(Last week, I wrote a piece for the New Statesman's election blog. I submitted this as well, but it doesn't seem to have made the cut. The shame! Amiable Dunce, though, is still a reliable host for my writing.)
At the dedication of his Presidential Library, Ronald Reagan took the opportunity to muse on his past and its contemporary relevance:
I grew up in a town where everyone cared about one another because everyone knew one another, not as statistics in a government program but as neighbours in need…Our neighbours were never ashamed to kneel in prayer to their makers nor were they ever embarrassed to feel a lump in their throat when old glory passed by. No one in Dixon, Illinois ever burned a flag and no one in Dixon would have tolerated it.
This was in 1991, in the midst of the culture wars that swamped American politics as the Cold War drifted into history. Patriotism and American values as defined by rural and small-town life defined conservative rhetoric in the renewed battle against liberalism, and Reagan here was asserting his continuing loyalty to the cause (incidentally, out of the five Presidents at that ceremony, only one place his hand on his heart during the national anthem – Jimmy Carter). Today, seventeen years later, such reminiscence would delight the GOP crowds who continue to turn out for a campaign which increasingly defines itself around the symbol of the small town. Here tradition and morality and independent conservatism thrive in apparent cohesion with the vision of the iconic President Reagan.
Reagan, though, had more to say about Dixon and the place of small towns in the American fabric. Peggy Noonan, in her memoir of the Reagan White House, recalled a meandering Oval Office conversation on economics and the changing shape of the family in the 20th Century. Reagan reflected:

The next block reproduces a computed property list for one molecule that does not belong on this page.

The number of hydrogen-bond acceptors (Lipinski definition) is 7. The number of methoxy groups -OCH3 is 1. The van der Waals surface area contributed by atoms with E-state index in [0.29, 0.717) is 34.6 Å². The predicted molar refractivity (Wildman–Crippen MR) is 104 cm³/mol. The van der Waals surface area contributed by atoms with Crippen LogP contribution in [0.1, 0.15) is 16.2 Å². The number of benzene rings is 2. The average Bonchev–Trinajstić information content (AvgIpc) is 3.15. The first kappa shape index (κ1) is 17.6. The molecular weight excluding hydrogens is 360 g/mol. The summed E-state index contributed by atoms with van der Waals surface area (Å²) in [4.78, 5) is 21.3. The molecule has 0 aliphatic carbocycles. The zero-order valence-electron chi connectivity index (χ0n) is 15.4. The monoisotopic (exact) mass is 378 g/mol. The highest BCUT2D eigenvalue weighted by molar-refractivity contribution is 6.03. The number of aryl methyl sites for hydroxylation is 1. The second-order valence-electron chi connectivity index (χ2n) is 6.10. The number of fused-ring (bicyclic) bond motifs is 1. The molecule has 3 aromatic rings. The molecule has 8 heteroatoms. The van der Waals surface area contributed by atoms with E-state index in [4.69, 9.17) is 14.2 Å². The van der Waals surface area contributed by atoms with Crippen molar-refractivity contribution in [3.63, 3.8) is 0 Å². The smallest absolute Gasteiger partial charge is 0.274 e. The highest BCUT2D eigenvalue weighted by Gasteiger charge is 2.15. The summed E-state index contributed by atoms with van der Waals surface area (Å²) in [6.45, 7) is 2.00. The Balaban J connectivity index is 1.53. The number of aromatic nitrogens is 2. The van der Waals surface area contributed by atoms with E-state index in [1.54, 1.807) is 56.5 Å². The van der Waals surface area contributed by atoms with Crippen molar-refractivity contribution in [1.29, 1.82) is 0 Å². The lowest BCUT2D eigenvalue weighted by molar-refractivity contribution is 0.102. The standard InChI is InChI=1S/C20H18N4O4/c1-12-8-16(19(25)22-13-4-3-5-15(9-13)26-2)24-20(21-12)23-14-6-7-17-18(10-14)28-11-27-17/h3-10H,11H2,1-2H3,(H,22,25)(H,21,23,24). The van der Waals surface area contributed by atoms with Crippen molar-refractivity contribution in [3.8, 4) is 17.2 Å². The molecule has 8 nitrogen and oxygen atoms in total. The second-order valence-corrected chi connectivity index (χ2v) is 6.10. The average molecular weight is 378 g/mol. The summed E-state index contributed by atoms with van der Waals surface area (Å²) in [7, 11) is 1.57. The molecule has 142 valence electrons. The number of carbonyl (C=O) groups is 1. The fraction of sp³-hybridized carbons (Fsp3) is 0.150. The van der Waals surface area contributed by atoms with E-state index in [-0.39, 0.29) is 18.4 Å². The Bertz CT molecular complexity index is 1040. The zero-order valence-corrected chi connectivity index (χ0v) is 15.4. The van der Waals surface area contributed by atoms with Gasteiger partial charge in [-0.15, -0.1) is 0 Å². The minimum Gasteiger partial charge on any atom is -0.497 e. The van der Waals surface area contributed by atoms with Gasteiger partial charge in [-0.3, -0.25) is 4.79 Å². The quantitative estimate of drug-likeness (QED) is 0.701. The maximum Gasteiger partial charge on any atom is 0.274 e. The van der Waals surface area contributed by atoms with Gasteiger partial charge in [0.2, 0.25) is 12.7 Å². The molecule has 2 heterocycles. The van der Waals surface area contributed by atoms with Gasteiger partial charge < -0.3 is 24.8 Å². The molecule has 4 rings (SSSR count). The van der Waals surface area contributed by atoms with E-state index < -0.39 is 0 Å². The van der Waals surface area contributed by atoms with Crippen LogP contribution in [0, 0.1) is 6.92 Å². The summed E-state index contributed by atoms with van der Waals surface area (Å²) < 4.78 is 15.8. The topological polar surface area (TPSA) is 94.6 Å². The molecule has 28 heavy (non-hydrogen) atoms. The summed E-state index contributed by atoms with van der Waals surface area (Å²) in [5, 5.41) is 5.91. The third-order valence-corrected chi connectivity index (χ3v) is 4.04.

It was the rise of the city, too…You know, those sleepy old towns where generation after generation lived. And then those kids in the Midwest left; there was nothing in those towns – Lord, that’s why I left! And they wanted to see the world, so they went to the cities…
Reagan escaped from Dixon, Illinois. He aimed for Chicago, ended up in Des Moines and before too long found his way to Los Angeles. Hollywood celebrated the small town, and in those days wore a rigid façade of wholesomeness, but it was there that Reagan was trained in the big city values of celebrity, vigorous creativity, vibrant commercialism, and active, progressive politics. While he was to give up on the latter, or turn it into something else, it was still the city that made the Reagan who became President, and which made him a heap of money. The shining city secured him the American dream, which he proceeded to promote for the rest of his life. It is not just that McCain/Palin marginalise large swathes of the American people with their narrow focus, it’s that they ignore this vital aspect of American mythology, the cities which forged the nation’s ideas, images and dreams, leaving their vision strangely stagnant.